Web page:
Video Friday: TALOS Humanoid Robot, and More

Your weekly selection of awesome robot videos

6 min read
PAL Robotics' TALOS humanoid
Image: PAL Robotics

Video Friday is your weekly selection of awesome robotics videos, collected by your Automaton bloggers. We’ll also be posting a weekly calendar of upcoming robotics events for the next few months; here’s what we have so far (send us your events!):

The Promise and the Peril of Artificial Intelligence and Robotics – October 23, 2018 – Corvallis, Oregon, USA
Collaborative Robots, Advanced Vision & AI Conference – October 24-25, 2018 – Santa Clara, Calif., USA
ICSR 2018 – November 28-30, 2018 – Qingdao, China
RoboDEX – January 16-18, 2019 – Tokyo, Japan

Let us know if you have suggestions for next week, and enjoy today’s videos.

PAL Robotics had a busy IROS:

And here’s a better look at their torque-controlled humanoid TALOS:

[ PAL Robotics ]

Thanks Judith!

With all the hype about SpotMini recently, it’s a good time to take a look back at another quadruped that Boston Dynamics helped develop. Not, not BigDog, we’re talking about its baby brother, LittleDog:

[ Paper ] via [ Pieter Abbeel ]

Preferred Networks, a Japanese company specializing in AI, taught some Toyota HSRs to autonomously tidy up a room and put together this demo for CEATEC:

This system is the first of its kind that can automatically keep a cluttered room neat and tidy at a practical level, something that has been difficult to achieve using conventional robot system. Thanks to the rapid advancement of deep learning technology in recent years, PFN has utilized cutting-edge deep learning techniques to enable the robot to recognize objects and understand spoken language as well as controlling the robot. As a result, the robot is able to quickly and accurately grasp and place objects, how to plan its movements, follow human instructions, all of which are essential for a robot to work in the human living space.

It’s very satisfying to watch on 20x:

[ Preferred Networks ]

Thanks Eric!

Here’s some sample data from a Quanergy M8 lidar (followed by data from a pair of them) driving around in the SF bay area. Particularly impressive, I think, is its ability to detect lane markings.

Quanergy provided us with a few specs, too:

  • The M8 sensors have a range accuracy of 3cm at 100m (and 3mm at 10m), resulting in accurate (high-fidelity) mapping where a flat surface looks flat and small features are a correct representation of reality (common LIDARs have a range accuracy of 50cm at 100m)
  • The M8 has an angular resolution of 0.03 degrees (whereas common LiDARs typically have an angular resolution of 0.2 degrees), resulting in more complete coverage of objects sensed, and resolving small features (e.g., hand details of a police officer directing traffic).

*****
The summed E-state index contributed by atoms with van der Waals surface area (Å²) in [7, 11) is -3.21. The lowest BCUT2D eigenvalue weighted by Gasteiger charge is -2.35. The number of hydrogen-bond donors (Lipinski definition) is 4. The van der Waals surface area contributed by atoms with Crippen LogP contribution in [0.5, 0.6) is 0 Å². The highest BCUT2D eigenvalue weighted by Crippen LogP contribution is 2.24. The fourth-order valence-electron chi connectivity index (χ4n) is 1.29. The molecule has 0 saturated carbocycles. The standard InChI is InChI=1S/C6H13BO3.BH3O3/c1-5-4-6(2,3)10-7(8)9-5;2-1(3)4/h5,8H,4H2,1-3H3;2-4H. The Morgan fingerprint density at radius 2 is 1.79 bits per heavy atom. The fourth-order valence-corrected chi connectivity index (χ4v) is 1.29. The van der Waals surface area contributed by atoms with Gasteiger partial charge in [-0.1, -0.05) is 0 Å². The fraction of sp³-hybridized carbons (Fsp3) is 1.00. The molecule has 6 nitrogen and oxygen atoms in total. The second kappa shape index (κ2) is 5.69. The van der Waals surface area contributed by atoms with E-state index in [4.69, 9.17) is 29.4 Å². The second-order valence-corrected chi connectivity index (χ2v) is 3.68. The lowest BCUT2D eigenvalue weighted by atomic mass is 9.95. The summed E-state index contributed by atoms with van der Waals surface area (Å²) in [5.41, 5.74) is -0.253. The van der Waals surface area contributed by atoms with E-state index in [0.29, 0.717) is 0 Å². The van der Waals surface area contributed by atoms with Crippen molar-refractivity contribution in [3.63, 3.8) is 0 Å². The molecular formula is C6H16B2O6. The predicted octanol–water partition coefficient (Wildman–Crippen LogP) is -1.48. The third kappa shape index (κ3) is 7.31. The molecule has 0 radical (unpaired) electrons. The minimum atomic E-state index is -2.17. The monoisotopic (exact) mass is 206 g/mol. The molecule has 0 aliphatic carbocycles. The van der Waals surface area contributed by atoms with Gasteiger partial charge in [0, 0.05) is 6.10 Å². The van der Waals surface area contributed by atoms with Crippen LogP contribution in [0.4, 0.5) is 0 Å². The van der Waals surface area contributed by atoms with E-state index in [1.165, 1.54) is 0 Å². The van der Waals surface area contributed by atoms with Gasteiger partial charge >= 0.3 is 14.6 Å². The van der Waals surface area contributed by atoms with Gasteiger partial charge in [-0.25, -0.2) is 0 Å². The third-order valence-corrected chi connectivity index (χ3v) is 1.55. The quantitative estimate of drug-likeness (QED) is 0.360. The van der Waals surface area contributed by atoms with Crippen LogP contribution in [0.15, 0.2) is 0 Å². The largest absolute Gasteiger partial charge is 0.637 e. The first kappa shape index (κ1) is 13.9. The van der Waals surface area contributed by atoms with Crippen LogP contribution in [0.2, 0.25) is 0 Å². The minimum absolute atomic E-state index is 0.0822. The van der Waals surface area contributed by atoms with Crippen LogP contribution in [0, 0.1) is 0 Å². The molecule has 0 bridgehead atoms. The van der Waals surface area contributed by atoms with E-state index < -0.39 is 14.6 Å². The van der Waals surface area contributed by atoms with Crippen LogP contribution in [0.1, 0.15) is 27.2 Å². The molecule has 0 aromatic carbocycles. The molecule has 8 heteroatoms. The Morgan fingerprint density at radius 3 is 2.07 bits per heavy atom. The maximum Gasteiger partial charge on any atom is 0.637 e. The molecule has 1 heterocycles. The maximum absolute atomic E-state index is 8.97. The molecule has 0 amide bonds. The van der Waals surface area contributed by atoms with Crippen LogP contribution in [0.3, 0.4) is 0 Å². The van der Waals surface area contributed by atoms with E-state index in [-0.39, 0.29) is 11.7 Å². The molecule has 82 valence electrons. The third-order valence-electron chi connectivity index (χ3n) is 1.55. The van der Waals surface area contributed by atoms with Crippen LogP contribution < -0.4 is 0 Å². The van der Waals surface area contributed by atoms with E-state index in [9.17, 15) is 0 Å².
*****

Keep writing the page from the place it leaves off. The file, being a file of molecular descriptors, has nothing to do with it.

[ Quanergy ]

Thanks Emily!

Cubelets, the absolute easiest robot building kit ever, has released a new "Discovery Set:"

Five blocks that you can put together in all kinds of different ways plus a Bluetooth "hat," for $140.

[ Modular Robotics ]

This video is entitled "The Joy of Living." But I’m honestly not sure if Ibuki qualifies...

[ JST ]

University of Michigan Engineering knows how to sell itself- with Cassie.

Pretty sure this means that they’ve committed to get Cassie playing DDR.

[ University of MIchigan ]

An ice rink in Royal Caribbean’s Symphony of the Seas ship hosts 1977, an ice skating spectacular. Verity Studios’ Lucie® micro drones open this show with an aerial ballet. This is the world’s first autonomous indoor drone swarm performance on an ice rink.

Er, that’s a very specific record, but congrats?

[ Verity ]

We present the design and development of the fluid-driven, wearable, Soft Poly-Limb (SPL), from the Greek word polys, meaning many. The SPL utilizes the numerous traits of soft robotics to enable a novel approach in providing safe and compliant mobile manipulation assistance to healthy and impaired users. This wearable system equips the user with a controllable additional limb that is capable of complex three-dimensional motion in space. Similar to an elephant trunk, the SPL is able to manipulate objects using a variety of end-effectors, such as suction adhesion or a soft grasper, as well as its entire soft body to conform around an object, able to lift 2.35 times its own weight.

Of course, what you really want is for this thing to have a mind of its own. Or do you really NOT want that...?

[ Paper ] via [ ASU ]

Thanks Pham!

The 3rd F1/10 International Autonomous Racing Competition was held on October 1st, 2018 in Torino, Italy. 9 teams competed to set the fastest time around a portable track setup at the Torino Incontra.

[ F1/10 ]

Thanks Madhur!

Impressive high-precision assembly from Robotic Materials using an UR arm:

[ Robotic Materials ]

From its worldwide debut at CES 2018 until today, Walker, our humanoid bipedal robot is helping UBTECH Robotics bridge the dream of bringing a robot into every home and integrating intelligent robots into human daily life.


Autonomous micro aerial vehicles still struggle with fast and agile maneuvers, dynamic environments, imperfect sensing, and state estimation drift. Autonomous drone racing brings these challenges to the fore. Human pilots can fly a previously unseen track after a handful of practice runs. In contrast, state-of-the-art autonomous navigation algorithms require either a precise metric map of the environment or a large amount of training data collected in the track of interest. To bridge this gap, we propose an approach that can fly a new track in a previously unseen environment without a precise map or expensive data collection.